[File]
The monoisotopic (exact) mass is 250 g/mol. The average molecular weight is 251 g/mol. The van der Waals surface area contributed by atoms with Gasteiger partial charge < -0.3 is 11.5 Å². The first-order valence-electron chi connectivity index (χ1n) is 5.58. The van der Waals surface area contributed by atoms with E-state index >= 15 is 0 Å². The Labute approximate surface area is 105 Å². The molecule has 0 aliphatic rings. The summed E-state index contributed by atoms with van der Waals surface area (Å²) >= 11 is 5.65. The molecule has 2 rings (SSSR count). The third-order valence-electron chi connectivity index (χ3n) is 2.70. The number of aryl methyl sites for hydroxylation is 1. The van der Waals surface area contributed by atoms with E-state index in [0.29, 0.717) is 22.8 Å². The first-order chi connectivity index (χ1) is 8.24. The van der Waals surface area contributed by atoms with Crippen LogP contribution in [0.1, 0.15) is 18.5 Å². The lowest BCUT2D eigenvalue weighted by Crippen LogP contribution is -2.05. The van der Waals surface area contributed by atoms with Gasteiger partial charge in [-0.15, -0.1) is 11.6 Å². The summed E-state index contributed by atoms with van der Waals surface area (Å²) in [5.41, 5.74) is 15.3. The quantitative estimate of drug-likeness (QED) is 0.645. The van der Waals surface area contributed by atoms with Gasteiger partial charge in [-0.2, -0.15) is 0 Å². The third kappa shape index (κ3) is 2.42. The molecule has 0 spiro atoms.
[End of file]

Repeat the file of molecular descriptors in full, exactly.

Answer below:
The monoisotopic (exact) mass is 250 g/mol. The average molecular weight is 251 g/mol. The van der Waals surface area contributed by atoms with Gasteiger partial charge < -0.3 is 11.5 Å². The first-order valence-electron chi connectivity index (χ1n) is 5.58. The van der Waals surface area contributed by atoms with E-state index >= 15 is 0 Å². The Labute approximate surface area is 105 Å². The molecule has 0 aliphatic rings. The summed E-state index contributed by atoms with van der Waals surface area (Å²) >= 11 is 5.65. The molecule has 2 rings (SSSR count). The third-order valence-electron chi connectivity index (χ3n) is 2.70. The number of aryl methyl sites for hydroxylation is 1. The van der Waals surface area contributed by atoms with E-state index in [0.29, 0.717) is 22.8 Å². The first-order chi connectivity index (χ1) is 8.24. The van der Waals surface area contributed by atoms with Crippen LogP contribution in [0.1, 0.15) is 18.5 Å². The lowest BCUT2D eigenvalue weighted by Crippen LogP contribution is -2.05. The van der Waals surface area contributed by atoms with Gasteiger partial charge in [-0.15, -0.1) is 11.6 Å². The summed E-state index contributed by atoms with van der Waals surface area (Å²) in [5.41, 5.74) is 15.3. The quantitative estimate of drug-likeness (QED) is 0.645. The van der Waals surface area contributed by atoms with Gasteiger partial charge in [-0.2, -0.15) is 0 Å². The third kappa shape index (κ3) is 2.42. The molecule has 0 spiro atoms.